The Bipolar Child.
According to the American Academy of Child and Adolescent Psychiatry, one third of the 3.4 million children who first seem to be suffering with depression will manifest the bipolar form of mood disorder. "Amid all the dry statistics stand several million suffering children as well as their mothers, fathers, brothers, sisters, and grandparents." (Papolos & Papolos, 1999, p. 4). The Bipolar Child is a book that provides families with the tools to navigate the health, social, and educational systems for their children. The authors present four parts (units), "Diagnosis and Treatment," "Inside the Brain and Mind," "Living and Coping with Bipolar Disorder," and "Life Goes On," with accounts from parents of bipolar children who responded to their questionnaire posted on the Parents with Bipolar Children Web site.
Diagnosis and Treatment
In the Diagnosis and Treatment unit, there are five chapters: "Voices from the Front," "The Diagnostic Dilemma," "How to Find Good Treatment," "Prescriptions for Treatment," and "Charting the Course of the Disorder." These chapters describe the challenges of accurate diagnosis and detail research-based available treatment. The assessment process of diagnosis provides DSM-IV criteria, the detailed symptoms and behaviors via a symptom check list, and the Mood Tree developed by Rosalyn NewPort Olsen. Of interest is the list of questions parents can ask the psychiatrist, which the authors propose judge a physician's ability to diagnose and treat bipolar disorder in children. This becomes a concern due to the nationwide shortage of pediatric psychiatrists. On pages 58-59 is a helpful list of prominent teaching hospitals with clinics for early-onset bipolar disorder. This unit emphasizes the importance of preparing families for the information necessary for clinical evaluation.
Inside the Brain and Mind
Inside the Brain and Mind contains three chapters. "The Genetic Aspects of Bipolar Disorder," "The Psychological Dimensions," and "What Causes This Condition" discuss the physiology of the behaviors displayed in bipolar disorder. In 1921, Emil Kraepelin found that there is a tendency for a family history of mental illness. Although the authors caution that further molecular and genetic studies are needed, the Genetic Aspects chapter presents the findings of linkage studies and tendency. The Psychological Dimensions chapter describes the physiology of behavior, which is followed by pictorial displays of the brain, ANS, the neuronal pathways of the fight or flight response, and circadian and ultradian rhythms for understanding what causes this condition. This unit provides a biological foundation and discusses bipolar disorder as a neurological brain disorder in a simplistic manner that is reader friendly for families.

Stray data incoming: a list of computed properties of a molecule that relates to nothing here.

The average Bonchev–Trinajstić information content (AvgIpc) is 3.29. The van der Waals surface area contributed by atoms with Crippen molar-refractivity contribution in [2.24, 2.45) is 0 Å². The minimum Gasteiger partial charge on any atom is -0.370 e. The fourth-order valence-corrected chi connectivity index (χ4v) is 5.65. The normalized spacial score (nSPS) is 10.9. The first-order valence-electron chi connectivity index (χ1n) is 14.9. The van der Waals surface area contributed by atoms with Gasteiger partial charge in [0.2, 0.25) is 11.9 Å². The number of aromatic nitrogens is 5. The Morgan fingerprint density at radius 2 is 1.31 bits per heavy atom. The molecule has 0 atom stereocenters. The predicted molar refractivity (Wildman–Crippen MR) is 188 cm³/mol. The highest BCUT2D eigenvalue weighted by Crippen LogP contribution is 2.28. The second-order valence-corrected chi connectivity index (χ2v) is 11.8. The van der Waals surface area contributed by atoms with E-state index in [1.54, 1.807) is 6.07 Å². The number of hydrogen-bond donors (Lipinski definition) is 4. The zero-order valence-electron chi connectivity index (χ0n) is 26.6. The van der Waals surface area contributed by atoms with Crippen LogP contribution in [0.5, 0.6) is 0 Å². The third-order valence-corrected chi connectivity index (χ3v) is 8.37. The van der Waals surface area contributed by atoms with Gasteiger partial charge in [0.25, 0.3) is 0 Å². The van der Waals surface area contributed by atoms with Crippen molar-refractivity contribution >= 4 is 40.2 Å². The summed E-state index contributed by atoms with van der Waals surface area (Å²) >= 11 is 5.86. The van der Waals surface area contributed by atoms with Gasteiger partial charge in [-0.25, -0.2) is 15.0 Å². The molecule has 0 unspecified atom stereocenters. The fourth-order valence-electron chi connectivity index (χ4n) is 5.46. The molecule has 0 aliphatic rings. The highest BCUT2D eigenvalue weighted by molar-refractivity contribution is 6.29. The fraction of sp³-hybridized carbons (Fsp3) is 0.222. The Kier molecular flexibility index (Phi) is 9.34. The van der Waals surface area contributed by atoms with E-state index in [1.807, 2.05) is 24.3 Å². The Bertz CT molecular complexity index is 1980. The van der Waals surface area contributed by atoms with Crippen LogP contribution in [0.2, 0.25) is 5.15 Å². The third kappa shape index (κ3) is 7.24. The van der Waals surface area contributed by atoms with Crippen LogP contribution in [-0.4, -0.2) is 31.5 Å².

Living and Coping with Bipolar Disorder
Living and Coping with Bipolar Disorder unit has five chapters: "The Impact on the Family," "School: A Child's World Beyond Home," "Navigating the Shoals of Adolescence," "When a Child is Hospitalized," and the "Insurance Maze." These chapters contain resources, situation-specific communication techniques for families, and encounters described by parents and are essential resources for pediatric nurses engaged in anticipatory planning with families.
The "Impact on the Family" chapter discusses dealing with day-to-day behaviors such as raging and the required personal safety plan, which includes sibling protection. In one example, comments are made about the child's behavior in public and the mother responds by handing out a card to the onlooker. The card explains the child's behavior as bipolar, thanks the onlooker for his or her concern, and explains why screaming and/or sarcastic comments may further inflame the child. The card lists the contact number of the National Alliance for the Mentally Ill for further information. The chapter concludes with the impact to the marital relationship and the value of respite care.